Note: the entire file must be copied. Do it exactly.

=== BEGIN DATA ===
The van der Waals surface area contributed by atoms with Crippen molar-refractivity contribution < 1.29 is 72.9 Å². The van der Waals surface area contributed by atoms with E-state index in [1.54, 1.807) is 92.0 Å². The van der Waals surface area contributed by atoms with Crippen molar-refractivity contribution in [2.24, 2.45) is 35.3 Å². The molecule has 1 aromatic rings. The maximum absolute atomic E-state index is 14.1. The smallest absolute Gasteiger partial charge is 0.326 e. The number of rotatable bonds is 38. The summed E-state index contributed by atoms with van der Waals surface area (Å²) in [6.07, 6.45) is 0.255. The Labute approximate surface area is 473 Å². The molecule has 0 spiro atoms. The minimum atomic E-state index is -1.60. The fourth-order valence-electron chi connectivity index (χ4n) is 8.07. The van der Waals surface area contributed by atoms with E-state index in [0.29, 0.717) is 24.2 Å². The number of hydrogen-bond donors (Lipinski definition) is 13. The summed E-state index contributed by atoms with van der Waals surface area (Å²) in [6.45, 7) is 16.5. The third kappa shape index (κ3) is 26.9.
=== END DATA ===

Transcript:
The van der Waals surface area contributed by atoms with Crippen molar-refractivity contribution < 1.29 is 72.9 Å². The van der Waals surface area contributed by atoms with E-state index in [1.54, 1.807) is 92.0 Å². The van der Waals surface area contributed by atoms with Crippen molar-refractivity contribution in [2.24, 2.45) is 35.3 Å². The molecule has 1 aromatic rings. The maximum absolute atomic E-state index is 14.1. The smallest absolute Gasteiger partial charge is 0.326 e. The number of rotatable bonds is 38. The summed E-state index contributed by atoms with van der Waals surface area (Å²) in [6.07, 6.45) is 0.255. The Labute approximate surface area is 473 Å². The molecule has 0 spiro atoms. The minimum atomic E-state index is -1.60. The fourth-order valence-electron chi connectivity index (χ4n) is 8.07. The van der Waals surface area contributed by atoms with E-state index in [0.29, 0.717) is 24.2 Å². The number of hydrogen-bond donors (Lipinski definition) is 13. The summed E-state index contributed by atoms with van der Waals surface area (Å²) in [6.45, 7) is 16.5. The third kappa shape index (κ3) is 26.9.